Amortization of Consumer Debt

Responsible debt management is central to building wealth. Debt amortization describes the process of paying off liabilities, which directly affects your net worth. The amortization of debts reduces interest expenses, while bettering your credit profile for prospective lenders. Debt amortization is particularly important for homeowners and real estate investors that can spend cash to lower their mortgage balances and establish additional home equity.

Debt Principal

Debt principal refers to the balance of money that is owed. As compensation for making loans, banks charge interest expanses as a percentage of loan principal amounts. Interest expenses therefore fall, when loan amortization reduces principal over time.

Debt may be amortized through regular cash flow payments, or credit refinancing. Refinancing begins when borrowers take out new loans at low interest rates. From there, the money from the new loans is used to pay off more expensive existing debt.

Rate Schedules

To save money, borrowers should prioritize their loan payments according to the interest rates of each debt. For example, homeowners should spend extra money to pay down an 18 percent credit card, prior to making additional payments upon a 6 percent rate mortgage.

Be advised that interest charges are calculated at either fixed, or variable rates. Fixed-rate loans feature level interest rates throughout maturity, which means that their amortization schedules are fairly predictable. Variable-rate loans, however, may adjust monthly in accordance to the economic environment. Some variable-rate credit cards and adjustable-rate mortgages begin with a low teaser, or introductory rate. This introductory period could last for one year, before interest rate charges increase significantly. If possible, borrowers should refinance, or spend cash to pay off these loans before the introductory period expires.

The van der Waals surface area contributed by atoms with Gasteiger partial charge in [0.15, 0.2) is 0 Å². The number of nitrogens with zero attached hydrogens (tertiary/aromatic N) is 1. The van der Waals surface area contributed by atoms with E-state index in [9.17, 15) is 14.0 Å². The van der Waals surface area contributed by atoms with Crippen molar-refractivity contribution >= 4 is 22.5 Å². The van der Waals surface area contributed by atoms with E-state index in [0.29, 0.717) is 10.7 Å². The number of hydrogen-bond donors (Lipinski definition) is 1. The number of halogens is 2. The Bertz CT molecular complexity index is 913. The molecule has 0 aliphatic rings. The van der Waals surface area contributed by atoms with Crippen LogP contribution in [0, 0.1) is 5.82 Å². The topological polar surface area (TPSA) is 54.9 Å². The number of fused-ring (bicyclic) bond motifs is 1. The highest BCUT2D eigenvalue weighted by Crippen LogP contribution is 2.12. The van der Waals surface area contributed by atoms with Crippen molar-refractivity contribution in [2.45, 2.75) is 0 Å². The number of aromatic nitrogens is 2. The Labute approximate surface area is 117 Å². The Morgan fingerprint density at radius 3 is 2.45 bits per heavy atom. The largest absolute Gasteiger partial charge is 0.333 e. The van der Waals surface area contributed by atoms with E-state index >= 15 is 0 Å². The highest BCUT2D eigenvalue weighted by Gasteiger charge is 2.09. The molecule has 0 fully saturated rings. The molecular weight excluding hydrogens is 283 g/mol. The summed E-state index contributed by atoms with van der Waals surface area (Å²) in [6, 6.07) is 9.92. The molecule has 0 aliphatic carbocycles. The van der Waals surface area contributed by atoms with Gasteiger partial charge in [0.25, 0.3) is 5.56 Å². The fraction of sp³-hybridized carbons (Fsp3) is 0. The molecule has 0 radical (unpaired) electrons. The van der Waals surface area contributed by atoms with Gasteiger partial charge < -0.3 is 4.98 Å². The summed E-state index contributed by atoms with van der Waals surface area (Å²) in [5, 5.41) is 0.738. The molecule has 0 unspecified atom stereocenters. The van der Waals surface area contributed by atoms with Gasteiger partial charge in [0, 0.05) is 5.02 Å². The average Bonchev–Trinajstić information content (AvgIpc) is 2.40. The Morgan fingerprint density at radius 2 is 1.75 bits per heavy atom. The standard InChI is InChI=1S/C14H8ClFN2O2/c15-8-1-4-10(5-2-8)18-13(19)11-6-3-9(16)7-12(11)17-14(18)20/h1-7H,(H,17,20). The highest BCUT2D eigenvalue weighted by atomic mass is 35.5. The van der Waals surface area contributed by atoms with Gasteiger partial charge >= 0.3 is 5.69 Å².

Establishing Equity

Long-term mortgage amortization translates into home equity, or financial ownership. Home equity describes the difference between the value of a property and its secured mortgage balance. When selling homes, people can expect to receive real estate profits to approximate their home equity calculations.

Homeowners may also borrow against their home equity. Creditors generally approve home equity loans at relatively low rates, because real estate serves as collateral. In comparison, credit cards feature higher rates, because they are relatively risky loans that are only backed by good faith in debtors to make payments. Due to this relationship, home equity loan proceeds are often used to refinance and amortize existing credit card debt.

Mortgage Interest Deductions

For homeowners, mortgage interest is tax-deductible expense, and not a tax credit. Tax credits immediately lower a person’s tax liability on a dollar-for-dollar basis. Mortgage interest expenses simply reduce a person’s taxable income, before his or her tax liability is calculated. Therefore, purposefully stalling the mortgage amortization process for the sole purpose of tax write-offs does not make economic sense.

Your Credit Report

Credit reports allow American consumers to monitor the success of their debt management techniques. As part of the Fair Credit Reporting Act, borrowers can access one free credit report per year through AnnualCreditReport.com. The website presents instructions to help its users contest any errors on the report.